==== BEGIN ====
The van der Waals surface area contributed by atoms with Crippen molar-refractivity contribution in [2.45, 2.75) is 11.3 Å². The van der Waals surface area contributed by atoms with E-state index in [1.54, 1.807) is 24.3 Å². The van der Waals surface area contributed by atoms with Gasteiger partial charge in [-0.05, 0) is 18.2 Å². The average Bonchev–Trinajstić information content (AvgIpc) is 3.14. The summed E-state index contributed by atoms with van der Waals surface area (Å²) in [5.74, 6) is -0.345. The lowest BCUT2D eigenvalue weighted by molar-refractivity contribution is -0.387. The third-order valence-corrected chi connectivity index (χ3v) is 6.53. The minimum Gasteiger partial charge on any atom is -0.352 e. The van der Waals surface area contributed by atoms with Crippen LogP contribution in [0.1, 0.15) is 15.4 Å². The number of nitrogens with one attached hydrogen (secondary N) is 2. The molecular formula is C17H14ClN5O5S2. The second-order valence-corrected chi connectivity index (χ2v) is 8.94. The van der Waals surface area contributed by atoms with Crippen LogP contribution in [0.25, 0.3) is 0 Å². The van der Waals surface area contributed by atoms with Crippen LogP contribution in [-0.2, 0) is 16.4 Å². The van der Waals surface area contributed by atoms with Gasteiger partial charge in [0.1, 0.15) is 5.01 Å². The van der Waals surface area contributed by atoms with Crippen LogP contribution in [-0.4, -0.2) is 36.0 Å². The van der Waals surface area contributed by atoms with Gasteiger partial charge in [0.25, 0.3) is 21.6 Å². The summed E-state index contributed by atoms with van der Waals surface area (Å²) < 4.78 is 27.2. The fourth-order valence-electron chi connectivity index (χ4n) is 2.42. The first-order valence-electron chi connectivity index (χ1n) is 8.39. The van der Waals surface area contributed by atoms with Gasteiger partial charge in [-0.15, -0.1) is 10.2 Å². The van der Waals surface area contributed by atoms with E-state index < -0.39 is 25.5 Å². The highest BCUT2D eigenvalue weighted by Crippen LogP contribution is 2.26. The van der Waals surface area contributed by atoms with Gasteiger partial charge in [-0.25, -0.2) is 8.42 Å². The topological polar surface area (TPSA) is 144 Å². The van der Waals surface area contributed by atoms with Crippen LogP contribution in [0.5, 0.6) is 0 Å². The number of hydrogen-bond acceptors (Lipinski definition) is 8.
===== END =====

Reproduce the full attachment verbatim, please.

The van der Waals surface area contributed by atoms with Crippen molar-refractivity contribution in [2.45, 2.75) is 11.3 Å². The van der Waals surface area contributed by atoms with E-state index in [1.54, 1.807) is 24.3 Å². The van der Waals surface area contributed by atoms with Gasteiger partial charge in [-0.05, 0) is 18.2 Å². The average Bonchev–Trinajstić information content (AvgIpc) is 3.14. The summed E-state index contributed by atoms with van der Waals surface area (Å²) in [5.74, 6) is -0.345. The lowest BCUT2D eigenvalue weighted by molar-refractivity contribution is -0.387. The third-order valence-corrected chi connectivity index (χ3v) is 6.53. The minimum Gasteiger partial charge on any atom is -0.352 e. The van der Waals surface area contributed by atoms with Crippen LogP contribution in [0.1, 0.15) is 15.4 Å². The number of nitrogens with one attached hydrogen (secondary N) is 2. The molecular formula is C17H14ClN5O5S2. The second-order valence-corrected chi connectivity index (χ2v) is 8.94. The van der Waals surface area contributed by atoms with Crippen LogP contribution in [0.25, 0.3) is 0 Å². The van der Waals surface area contributed by atoms with Crippen LogP contribution in [-0.2, 0) is 16.4 Å². The van der Waals surface area contributed by atoms with Gasteiger partial charge in [0.1, 0.15) is 5.01 Å². The van der Waals surface area contributed by atoms with Crippen LogP contribution in [-0.4, -0.2) is 36.0 Å². The van der Waals surface area contributed by atoms with Gasteiger partial charge in [0.25, 0.3) is 21.6 Å². The summed E-state index contributed by atoms with van der Waals surface area (Å²) < 4.78 is 27.2. The fourth-order valence-electron chi connectivity index (χ4n) is 2.42. The first-order valence-electron chi connectivity index (χ1n) is 8.39. The van der Waals surface area contributed by atoms with Gasteiger partial charge in [-0.15, -0.1) is 10.2 Å². The van der Waals surface area contributed by atoms with E-state index < -0.39 is 25.5 Å². The highest BCUT2D eigenvalue weighted by Crippen LogP contribution is 2.26. The van der Waals surface area contributed by atoms with Gasteiger partial charge in [-0.25, -0.2) is 8.42 Å². The topological polar surface area (TPSA) is 144 Å². The van der Waals surface area contributed by atoms with Crippen LogP contribution in [0.5, 0.6) is 0 Å². The number of hydrogen-bond acceptors (Lipinski definition) is 8.